Japan gave 3,020 cherry blossom trees as a gift to the United States in 1912 to celebrate the nations’ then-growing friendship, replacing an earlier gift of 2,000 trees which had to be destroyed due to disease in 1910. These trees were planted in Sakura Park in Manhattan and line the shore of the Tidal Basin and the roadway in East Potomac Park in Washington, D.C. The first two original trees were planted by first lady Helen Taft and Viscountess Chinda on the bank of the Tidal Basin. The gift was renewed with another 3,800 trees in 1965. In Washington, D.C. the cherry blossom trees continue to be a popular tourist attraction (and the subject of the annual National Cherry Blossom Festival) when they reach full bloom in early spring. …

Philadelphia is also home to over 2,000 flowering Japanese cherry trees, half of which were a gift from the Japanese government in 1926 in honor of the 150th anniversary of American independence, with the other half planted by the Japan America Society of Greater Philadelphia between 1998 and 2007. …

Other US cities have an annual cherry blossom festival (or sakura matsuri), including the International Cherry Blossom Festival in Macon, Georgia, which features over 300,000 cherry trees. The Brooklyn Botanic Garden in New York City also has a large, well-attended festival.

Work, ‘to the exclusion of all else’

Do we live to work, or do we work to live? Dominic Bouck writes on North Dakota’s repeal of the state’s “blue laws:”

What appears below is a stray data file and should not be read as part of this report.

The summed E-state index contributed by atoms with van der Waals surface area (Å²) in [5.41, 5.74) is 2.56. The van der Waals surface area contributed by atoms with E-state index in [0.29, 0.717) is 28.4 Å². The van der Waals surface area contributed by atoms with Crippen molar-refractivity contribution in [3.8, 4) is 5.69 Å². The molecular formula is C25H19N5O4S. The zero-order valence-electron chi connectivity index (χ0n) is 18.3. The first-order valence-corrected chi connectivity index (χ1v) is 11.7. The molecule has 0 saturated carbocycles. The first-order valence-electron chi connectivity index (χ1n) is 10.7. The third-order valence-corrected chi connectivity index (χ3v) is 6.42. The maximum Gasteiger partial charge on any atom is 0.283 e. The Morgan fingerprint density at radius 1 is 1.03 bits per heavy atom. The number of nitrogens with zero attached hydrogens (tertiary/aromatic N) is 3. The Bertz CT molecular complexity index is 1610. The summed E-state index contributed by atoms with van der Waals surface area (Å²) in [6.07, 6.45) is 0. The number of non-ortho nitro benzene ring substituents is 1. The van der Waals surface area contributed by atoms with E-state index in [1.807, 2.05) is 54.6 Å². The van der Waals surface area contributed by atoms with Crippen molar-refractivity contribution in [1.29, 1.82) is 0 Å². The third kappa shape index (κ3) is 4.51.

These laws, which made it illegal for retail stores to be open from midnight to noon on Sundays, used to be common throughout the country. But now, only some liquor stores are still subject to such constraints. Sunday rest for retail is a relic of the past.

Puritan theology certainly lurks behind these blue laws. But the principle that the state should ensure we have rest goes much deeper than narrow-minded prissiness. God’s rest on the seventh day was of great comfort to the Israelite slaves in Egypt, who knew not rest. … Today’s culture of slavery does not involve overlords cracking whips, but rather the irresistible urges of a consumer economy.

The 24-7 retail culture hurts our poor. Those who suffer most from the loss of blue laws are those conscripted into hourly wage jobs: the young, the impoverished, single mothers, and all those who struggle. …

As those who work in retail know, it’s not as simple as asking for different hours. … One of my high school students recently told me that she had to work at a retail store on Thanksgiving and Black Friday. Her Thanksgiving dinner consisted of a Taco in a Bag (a Midwest recipe). The legal protection of Sunday rest helps the individual worker and preserves the family from the arms race that is our consumer society. …

As Josef Pieper wrote in Leisure, the Basis of Culture: “Of course the world of work begins to become—threatens to become—our only world, to the exclusion of all else. The demands of the working world grow ever more total, grasping ever more completely the whole of human existence.” We are made for more, yet society keeps ensuring us less. Christ said it best: “You cannot serve both God and mammon.”

People say “time is money” because they understand money to be the only meaningful type of value. But really, “time is value.” And we should be cautious about those around us who are too eager to help us obtain what is ultimately ephemeral in exchange for what is valuable.

Robert Spaemann’s contributions

Till Kinzel memorializes the departed Robert Spaemann:

In 1978, a major conference called Mut zur Erziehung (“Courage to Educate”) took place in Bonn, which Spaemann had co-organized and for which he had co-authored various papers that rejected the major tenets of ‘emancipatory’ pedagogy. Instead, Spaemann and his colleagues emphasized the continuing relevance of old anthropological wisdom concerning the virtues of discipline, industry, and order. These could not be jettisoned to achieve some easy and equally distributed happiness, as was often suggested by those refusing to accept any kind of ‘repression’.